Strengths: The tandem of junior Aaron Bright and sophomore Chasson Randle in the backcourt is shaping up to be one of the most dynamic duos in the Pac-12. The diminutive Bright has some characteristics reminiscent of other small guys who made names for themselves in the Seattle area, most notably the moxie to take and make big shots for his team. While he might not have the speed of a Nate Robinson or Isaiah Thomas, Bright can still get into the lane and distribute with some flashy passes. However, he doesn’t break down defenses as well as Randle, who may very well be the most significant guard to come through The Farm since Brevin Knight when it’s all said and done. Randle finished second among Pac-12 freshmen in scoring, behind only the NBA-bound Tony Wroten. The Rock Island, IL native displayed an ability to go into “put the team on my back” mode during his freshman campaign, highlighted by the 24 points he scored to lead Stanford in its 103-101 quadruple-overtime victory at Oregon State.

Chasson Randle did more than hold up his jersey during Stanford’s quadruple-overtime victory over Oregon State (credit: Rick Bowmer)

Weaknesses: Stanford is going to be physically light down low with the departures of Josh Owens and Andrew Zimmermann. While the Cardinal have to potential to be a good rebounding team again with guys like Dwight Powell and Josh Huestis still in town to crash the glass, Stanford will have to make up for a lot of toughness lost with Owens and Zimmermann gone. Although Owens was the better athlete, Zimmermann might end up being a bigger loss for head coach Johnny Dawkins. He was a guy who did all of the little things in the paint, including taking charges and talking on defense (he didn’t have a bad jump shot, either). As such, this group also needs to find a vocal leader. That might be tough, considering none of the major rotation players are seniors and haven’t been called on to be captains before.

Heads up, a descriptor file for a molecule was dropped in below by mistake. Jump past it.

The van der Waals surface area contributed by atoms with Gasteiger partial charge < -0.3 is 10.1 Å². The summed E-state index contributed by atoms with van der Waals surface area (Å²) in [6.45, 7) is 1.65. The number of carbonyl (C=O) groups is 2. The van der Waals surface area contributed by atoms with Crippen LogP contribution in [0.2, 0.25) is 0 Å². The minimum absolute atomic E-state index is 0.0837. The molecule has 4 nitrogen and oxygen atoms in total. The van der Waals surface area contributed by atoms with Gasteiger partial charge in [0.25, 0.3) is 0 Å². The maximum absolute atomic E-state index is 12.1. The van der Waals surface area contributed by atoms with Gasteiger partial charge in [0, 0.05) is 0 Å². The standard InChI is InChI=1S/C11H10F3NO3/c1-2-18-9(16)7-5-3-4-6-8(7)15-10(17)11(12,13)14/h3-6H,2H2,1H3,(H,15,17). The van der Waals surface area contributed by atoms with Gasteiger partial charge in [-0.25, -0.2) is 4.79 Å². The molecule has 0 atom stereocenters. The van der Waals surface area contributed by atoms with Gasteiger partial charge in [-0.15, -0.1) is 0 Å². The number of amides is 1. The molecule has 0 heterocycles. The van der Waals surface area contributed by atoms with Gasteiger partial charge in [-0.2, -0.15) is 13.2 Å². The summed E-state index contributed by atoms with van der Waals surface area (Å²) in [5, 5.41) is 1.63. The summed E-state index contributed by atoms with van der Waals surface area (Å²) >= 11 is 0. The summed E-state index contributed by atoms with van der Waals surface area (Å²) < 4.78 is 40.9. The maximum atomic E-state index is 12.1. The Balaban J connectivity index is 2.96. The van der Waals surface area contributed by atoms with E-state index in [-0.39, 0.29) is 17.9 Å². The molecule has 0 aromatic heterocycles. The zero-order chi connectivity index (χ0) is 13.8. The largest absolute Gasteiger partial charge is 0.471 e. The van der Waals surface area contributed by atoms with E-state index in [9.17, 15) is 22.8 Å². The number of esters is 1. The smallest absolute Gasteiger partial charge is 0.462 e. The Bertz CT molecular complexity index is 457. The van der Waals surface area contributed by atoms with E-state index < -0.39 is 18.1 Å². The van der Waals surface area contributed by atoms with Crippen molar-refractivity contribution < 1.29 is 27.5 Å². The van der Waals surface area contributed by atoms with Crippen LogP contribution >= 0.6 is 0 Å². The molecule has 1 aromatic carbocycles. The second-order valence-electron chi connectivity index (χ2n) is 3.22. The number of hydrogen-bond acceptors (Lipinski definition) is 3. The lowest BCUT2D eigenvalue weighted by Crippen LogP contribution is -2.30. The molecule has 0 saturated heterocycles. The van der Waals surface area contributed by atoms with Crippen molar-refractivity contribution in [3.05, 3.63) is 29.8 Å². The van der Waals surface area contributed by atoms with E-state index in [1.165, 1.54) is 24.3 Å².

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Pac-12 Morning Five: 10.28.11 Edition

Posted by AMurawa on November 28th, 2011

  1. Over the weekend, three different Pac-12 teams played in eight-team tournaments. Arizona State, Utah and Washington State combined to go 1-8 in the Old Spice Classic, the Battle 4 Atlantis and the 76 Classic. Thankfully ASU was able to come across another BCS conference team that was worse than they were, handing Wake Forest a 28-point beatdown, but other than that, there wasn’t a whole lot to be thankful for in the Thanksgiving tournaments this year. Other tournaments this week had mixed results, as Stanford advanced to the championship of the NIT Season Tip-Off and gave Syracuse just about all it could handle before succumbing in the final minutes, and USC also split its two games in Las Vegas, losing to UNLV on Friday in the semifinal, but knocking off South Carolina in the consolation game.
  2. Arizona State did get some sort of good news this weekend, however, as an update on Jahii Carson finally came through. While Carson is still not eligible to play at this point, there is at least some movement here, as Doug Haller clarified in reporting that Carson was waiting on a late ACT score to post. When that score posts, if it is high enough, Carson can begin practicing (and playing) with the team immediately. If the score is not high enough, Carson will be ineligible this season. Stay tuned.
  3. Down the road a piece in Arizona, Sean Miller is promising big changes for the Wildcats. “The same five that started against San Diego State (Jordin Mayes, Kyle Fogg, Solomon Hill, Jesse Perry and Kyryl Natyazhko) “will never start another game (together) at Arizona,” said Miller. Certainly Natyazhko is expected to be out of the starting lineup, although it remains to be seen whether Perry will move over to center or if freshman Angelo Chol will get a chance to start. But Mayes’ tenuous hold on the point guard position may be slipping as well, after he has struggled, handing out just three assists in his last five games. While freshman Josiah Turner has had his struggles adjusting to the new level of competition, his last few games have shown improvement and he may be ready to take over the reins. Likewise, the time could be now for Miller’s other freshman guard, Nick Johnson, who could slide in at the wing if Perry takes over in the middle. We’ll see what Miller has in mind on Tuesday night at New Mexico State.